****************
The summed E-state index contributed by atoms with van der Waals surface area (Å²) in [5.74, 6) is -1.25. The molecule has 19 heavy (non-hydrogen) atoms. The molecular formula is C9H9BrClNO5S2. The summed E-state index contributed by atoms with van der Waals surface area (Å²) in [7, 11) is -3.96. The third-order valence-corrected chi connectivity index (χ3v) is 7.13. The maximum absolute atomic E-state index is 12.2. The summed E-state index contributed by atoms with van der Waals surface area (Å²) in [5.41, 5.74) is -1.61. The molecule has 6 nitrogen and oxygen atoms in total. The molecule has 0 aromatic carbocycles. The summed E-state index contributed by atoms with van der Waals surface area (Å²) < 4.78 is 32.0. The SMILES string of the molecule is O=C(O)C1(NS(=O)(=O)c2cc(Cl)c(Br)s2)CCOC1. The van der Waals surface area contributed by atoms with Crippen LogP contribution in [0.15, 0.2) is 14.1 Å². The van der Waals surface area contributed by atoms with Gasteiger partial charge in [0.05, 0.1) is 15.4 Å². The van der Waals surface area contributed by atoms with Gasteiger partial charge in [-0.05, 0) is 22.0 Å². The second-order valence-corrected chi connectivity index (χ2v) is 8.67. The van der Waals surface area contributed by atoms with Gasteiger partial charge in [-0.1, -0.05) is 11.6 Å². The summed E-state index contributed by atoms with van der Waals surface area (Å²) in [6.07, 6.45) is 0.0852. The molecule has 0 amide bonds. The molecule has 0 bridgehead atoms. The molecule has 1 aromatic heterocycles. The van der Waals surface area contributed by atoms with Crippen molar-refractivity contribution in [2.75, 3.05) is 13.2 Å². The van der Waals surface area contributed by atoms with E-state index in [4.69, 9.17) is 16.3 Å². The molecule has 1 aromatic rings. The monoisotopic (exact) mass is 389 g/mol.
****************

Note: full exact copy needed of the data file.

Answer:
The summed E-state index contributed by atoms with van der Waals surface area (Å²) in [5.74, 6) is -1.25. The molecule has 19 heavy (non-hydrogen) atoms. The molecular formula is C9H9BrClNO5S2. The summed E-state index contributed by atoms with van der Waals surface area (Å²) in [7, 11) is -3.96. The third-order valence-corrected chi connectivity index (χ3v) is 7.13. The maximum absolute atomic E-state index is 12.2. The summed E-state index contributed by atoms with van der Waals surface area (Å²) in [5.41, 5.74) is -1.61. The molecule has 6 nitrogen and oxygen atoms in total. The molecule has 0 aromatic carbocycles. The summed E-state index contributed by atoms with van der Waals surface area (Å²) < 4.78 is 32.0. The SMILES string of the molecule is O=C(O)C1(NS(=O)(=O)c2cc(Cl)c(Br)s2)CCOC1. The van der Waals surface area contributed by atoms with Crippen LogP contribution in [0.15, 0.2) is 14.1 Å². The van der Waals surface area contributed by atoms with Gasteiger partial charge in [0.05, 0.1) is 15.4 Å². The van der Waals surface area contributed by atoms with Gasteiger partial charge in [-0.05, 0) is 22.0 Å². The second-order valence-corrected chi connectivity index (χ2v) is 8.67. The van der Waals surface area contributed by atoms with Gasteiger partial charge in [-0.1, -0.05) is 11.6 Å². The summed E-state index contributed by atoms with van der Waals surface area (Å²) in [6.07, 6.45) is 0.0852. The molecule has 0 amide bonds. The molecule has 0 bridgehead atoms. The molecule has 1 aromatic heterocycles. The van der Waals surface area contributed by atoms with Crippen molar-refractivity contribution in [2.75, 3.05) is 13.2 Å². The van der Waals surface area contributed by atoms with E-state index in [4.69, 9.17) is 16.3 Å². The molecule has 1 aromatic rings. The monoisotopic (exact) mass is 389 g/mol.